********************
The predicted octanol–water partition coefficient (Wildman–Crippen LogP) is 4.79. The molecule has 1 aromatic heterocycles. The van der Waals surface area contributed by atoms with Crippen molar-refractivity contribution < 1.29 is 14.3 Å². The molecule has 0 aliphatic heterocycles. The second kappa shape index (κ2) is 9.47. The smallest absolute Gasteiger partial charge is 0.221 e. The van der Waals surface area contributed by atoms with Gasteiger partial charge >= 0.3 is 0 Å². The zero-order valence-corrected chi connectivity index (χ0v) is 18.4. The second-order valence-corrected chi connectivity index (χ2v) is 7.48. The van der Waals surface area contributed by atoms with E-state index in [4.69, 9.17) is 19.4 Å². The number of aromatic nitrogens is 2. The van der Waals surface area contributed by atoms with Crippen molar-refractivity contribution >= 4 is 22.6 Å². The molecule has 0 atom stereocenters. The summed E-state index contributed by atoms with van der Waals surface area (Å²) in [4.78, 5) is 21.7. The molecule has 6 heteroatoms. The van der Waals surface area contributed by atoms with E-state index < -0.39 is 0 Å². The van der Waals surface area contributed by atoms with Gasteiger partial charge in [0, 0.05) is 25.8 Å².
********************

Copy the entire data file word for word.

The predicted octanol–water partition coefficient (Wildman–Crippen LogP) is 4.79. The molecule has 1 aromatic heterocycles. The van der Waals surface area contributed by atoms with Crippen molar-refractivity contribution < 1.29 is 14.3 Å². The molecule has 0 aliphatic heterocycles. The second kappa shape index (κ2) is 9.47. The smallest absolute Gasteiger partial charge is 0.221 e. The van der Waals surface area contributed by atoms with Gasteiger partial charge >= 0.3 is 0 Å². The zero-order valence-corrected chi connectivity index (χ0v) is 18.4. The second-order valence-corrected chi connectivity index (χ2v) is 7.48. The van der Waals surface area contributed by atoms with E-state index in [4.69, 9.17) is 19.4 Å². The number of aromatic nitrogens is 2. The van der Waals surface area contributed by atoms with Crippen molar-refractivity contribution >= 4 is 22.6 Å². The molecule has 0 atom stereocenters. The summed E-state index contributed by atoms with van der Waals surface area (Å²) in [4.78, 5) is 21.7. The molecule has 6 heteroatoms. The van der Waals surface area contributed by atoms with E-state index < -0.39 is 0 Å². The van der Waals surface area contributed by atoms with Gasteiger partial charge in [0, 0.05) is 25.8 Å².